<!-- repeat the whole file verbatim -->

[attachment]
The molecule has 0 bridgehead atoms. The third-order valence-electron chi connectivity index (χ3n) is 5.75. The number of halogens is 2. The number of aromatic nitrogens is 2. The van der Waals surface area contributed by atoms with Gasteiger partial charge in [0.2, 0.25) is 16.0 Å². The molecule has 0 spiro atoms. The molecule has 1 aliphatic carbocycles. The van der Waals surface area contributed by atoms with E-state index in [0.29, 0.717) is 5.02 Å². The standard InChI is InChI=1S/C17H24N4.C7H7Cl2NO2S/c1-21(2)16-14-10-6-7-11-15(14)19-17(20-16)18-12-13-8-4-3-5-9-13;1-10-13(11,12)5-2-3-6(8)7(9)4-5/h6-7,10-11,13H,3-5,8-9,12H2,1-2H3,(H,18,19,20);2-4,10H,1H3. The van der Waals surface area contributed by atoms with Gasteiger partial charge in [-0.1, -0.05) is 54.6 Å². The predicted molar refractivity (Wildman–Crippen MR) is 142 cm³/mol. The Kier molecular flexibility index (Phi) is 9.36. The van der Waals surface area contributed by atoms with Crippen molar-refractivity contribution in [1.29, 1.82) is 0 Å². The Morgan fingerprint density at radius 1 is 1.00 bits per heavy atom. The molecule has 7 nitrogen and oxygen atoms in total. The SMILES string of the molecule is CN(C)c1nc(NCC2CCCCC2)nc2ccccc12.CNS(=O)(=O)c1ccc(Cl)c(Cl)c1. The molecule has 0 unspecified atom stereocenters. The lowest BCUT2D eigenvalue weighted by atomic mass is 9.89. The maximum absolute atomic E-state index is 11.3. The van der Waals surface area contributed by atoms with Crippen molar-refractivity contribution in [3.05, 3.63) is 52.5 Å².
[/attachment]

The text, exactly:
The molecule has 0 bridgehead atoms. The third-order valence-electron chi connectivity index (χ3n) is 5.75. The number of halogens is 2. The number of aromatic nitrogens is 2. The van der Waals surface area contributed by atoms with Gasteiger partial charge in [0.2, 0.25) is 16.0 Å². The molecule has 0 spiro atoms. The molecule has 1 aliphatic carbocycles. The van der Waals surface area contributed by atoms with E-state index in [0.29, 0.717) is 5.02 Å². The standard InChI is InChI=1S/C17H24N4.C7H7Cl2NO2S/c1-21(2)16-14-10-6-7-11-15(14)19-17(20-16)18-12-13-8-4-3-5-9-13;1-10-13(11,12)5-2-3-6(8)7(9)4-5/h6-7,10-11,13H,3-5,8-9,12H2,1-2H3,(H,18,19,20);2-4,10H,1H3. The van der Waals surface area contributed by atoms with Gasteiger partial charge in [-0.1, -0.05) is 54.6 Å². The predicted molar refractivity (Wildman–Crippen MR) is 142 cm³/mol. The Kier molecular flexibility index (Phi) is 9.36. The van der Waals surface area contributed by atoms with Crippen molar-refractivity contribution in [1.29, 1.82) is 0 Å². The Morgan fingerprint density at radius 1 is 1.00 bits per heavy atom. The molecule has 7 nitrogen and oxygen atoms in total. The SMILES string of the molecule is CN(C)c1nc(NCC2CCCCC2)nc2ccccc12.CNS(=O)(=O)c1ccc(Cl)c(Cl)c1. The molecule has 0 unspecified atom stereocenters. The lowest BCUT2D eigenvalue weighted by atomic mass is 9.89. The maximum absolute atomic E-state index is 11.3. The van der Waals surface area contributed by atoms with Crippen molar-refractivity contribution in [3.05, 3.63) is 52.5 Å².